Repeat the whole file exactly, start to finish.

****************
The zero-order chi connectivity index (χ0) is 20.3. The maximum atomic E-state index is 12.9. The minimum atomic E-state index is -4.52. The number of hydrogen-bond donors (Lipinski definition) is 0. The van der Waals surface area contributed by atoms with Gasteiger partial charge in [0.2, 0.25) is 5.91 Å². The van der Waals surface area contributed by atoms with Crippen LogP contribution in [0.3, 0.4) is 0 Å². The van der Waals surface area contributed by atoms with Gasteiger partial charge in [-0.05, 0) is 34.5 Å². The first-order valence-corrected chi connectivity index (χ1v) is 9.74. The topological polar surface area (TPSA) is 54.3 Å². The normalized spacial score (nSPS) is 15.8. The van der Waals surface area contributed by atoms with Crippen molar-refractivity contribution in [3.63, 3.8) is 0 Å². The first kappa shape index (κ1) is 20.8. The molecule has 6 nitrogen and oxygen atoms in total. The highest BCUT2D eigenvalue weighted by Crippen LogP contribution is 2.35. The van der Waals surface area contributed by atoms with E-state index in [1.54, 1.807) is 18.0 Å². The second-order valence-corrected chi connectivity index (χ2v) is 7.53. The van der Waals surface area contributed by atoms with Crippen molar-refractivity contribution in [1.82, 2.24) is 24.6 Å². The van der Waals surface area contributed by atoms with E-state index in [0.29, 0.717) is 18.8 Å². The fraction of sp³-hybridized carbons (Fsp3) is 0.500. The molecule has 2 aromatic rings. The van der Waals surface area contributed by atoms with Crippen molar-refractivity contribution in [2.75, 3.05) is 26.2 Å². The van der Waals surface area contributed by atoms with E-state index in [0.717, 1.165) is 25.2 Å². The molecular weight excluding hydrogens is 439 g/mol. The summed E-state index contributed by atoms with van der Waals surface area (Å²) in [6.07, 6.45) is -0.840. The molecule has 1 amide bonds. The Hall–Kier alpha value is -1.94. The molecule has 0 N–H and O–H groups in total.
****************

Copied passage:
The zero-order chi connectivity index (χ0) is 20.3. The maximum atomic E-state index is 12.9. The minimum atomic E-state index is -4.52. The number of hydrogen-bond donors (Lipinski definition) is 0. The van der Waals surface area contributed by atoms with Gasteiger partial charge in [0.2, 0.25) is 5.91 Å². The van der Waals surface area contributed by atoms with Crippen LogP contribution in [0.3, 0.4) is 0 Å². The van der Waals surface area contributed by atoms with Gasteiger partial charge in [-0.05, 0) is 34.5 Å². The first-order valence-corrected chi connectivity index (χ1v) is 9.74. The topological polar surface area (TPSA) is 54.3 Å². The normalized spacial score (nSPS) is 15.8. The van der Waals surface area contributed by atoms with Crippen molar-refractivity contribution in [3.63, 3.8) is 0 Å². The first kappa shape index (κ1) is 20.8. The molecule has 6 nitrogen and oxygen atoms in total. The highest BCUT2D eigenvalue weighted by Crippen LogP contribution is 2.35. The van der Waals surface area contributed by atoms with E-state index in [1.54, 1.807) is 18.0 Å². The second-order valence-corrected chi connectivity index (χ2v) is 7.53. The van der Waals surface area contributed by atoms with Crippen molar-refractivity contribution in [1.82, 2.24) is 24.6 Å². The van der Waals surface area contributed by atoms with E-state index in [0.29, 0.717) is 18.8 Å². The fraction of sp³-hybridized carbons (Fsp3) is 0.500. The molecule has 2 aromatic rings. The van der Waals surface area contributed by atoms with Crippen molar-refractivity contribution in [2.75, 3.05) is 26.2 Å². The van der Waals surface area contributed by atoms with E-state index in [0.717, 1.165) is 25.2 Å². The molecular weight excluding hydrogens is 439 g/mol. The summed E-state index contributed by atoms with van der Waals surface area (Å²) in [6.07, 6.45) is -0.840. The molecule has 1 amide bonds. The Hall–Kier alpha value is -1.94. The molecule has 0 N–H and O–H groups in total.